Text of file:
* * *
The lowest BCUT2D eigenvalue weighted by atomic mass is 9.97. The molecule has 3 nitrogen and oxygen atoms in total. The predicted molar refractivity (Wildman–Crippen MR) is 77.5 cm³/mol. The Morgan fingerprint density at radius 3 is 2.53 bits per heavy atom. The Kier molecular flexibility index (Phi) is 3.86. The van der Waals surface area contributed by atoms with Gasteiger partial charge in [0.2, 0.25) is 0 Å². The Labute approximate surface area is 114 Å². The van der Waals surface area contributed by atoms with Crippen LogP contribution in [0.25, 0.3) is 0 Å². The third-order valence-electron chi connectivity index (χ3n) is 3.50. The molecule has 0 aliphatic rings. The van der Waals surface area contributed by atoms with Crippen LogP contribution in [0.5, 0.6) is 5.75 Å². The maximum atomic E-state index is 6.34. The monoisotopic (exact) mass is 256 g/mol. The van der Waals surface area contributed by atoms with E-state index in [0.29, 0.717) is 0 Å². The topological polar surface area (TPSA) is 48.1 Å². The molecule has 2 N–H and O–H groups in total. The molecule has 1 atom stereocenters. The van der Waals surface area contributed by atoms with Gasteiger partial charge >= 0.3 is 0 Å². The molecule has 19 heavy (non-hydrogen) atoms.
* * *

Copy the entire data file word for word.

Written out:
The lowest BCUT2D eigenvalue weighted by atomic mass is 9.97. The molecule has 3 nitrogen and oxygen atoms in total. The predicted molar refractivity (Wildman–Crippen MR) is 77.5 cm³/mol. The Morgan fingerprint density at radius 3 is 2.53 bits per heavy atom. The Kier molecular flexibility index (Phi) is 3.86. The van der Waals surface area contributed by atoms with Gasteiger partial charge in [0.2, 0.25) is 0 Å². The Labute approximate surface area is 114 Å². The van der Waals surface area contributed by atoms with Crippen LogP contribution in [0.25, 0.3) is 0 Å². The third-order valence-electron chi connectivity index (χ3n) is 3.50. The molecule has 0 aliphatic rings. The van der Waals surface area contributed by atoms with Crippen LogP contribution in [0.5, 0.6) is 5.75 Å². The maximum atomic E-state index is 6.34. The monoisotopic (exact) mass is 256 g/mol. The van der Waals surface area contributed by atoms with E-state index in [0.29, 0.717) is 0 Å². The topological polar surface area (TPSA) is 48.1 Å². The molecule has 2 N–H and O–H groups in total. The molecule has 1 atom stereocenters. The van der Waals surface area contributed by atoms with Gasteiger partial charge >= 0.3 is 0 Å². The molecule has 19 heavy (non-hydrogen) atoms.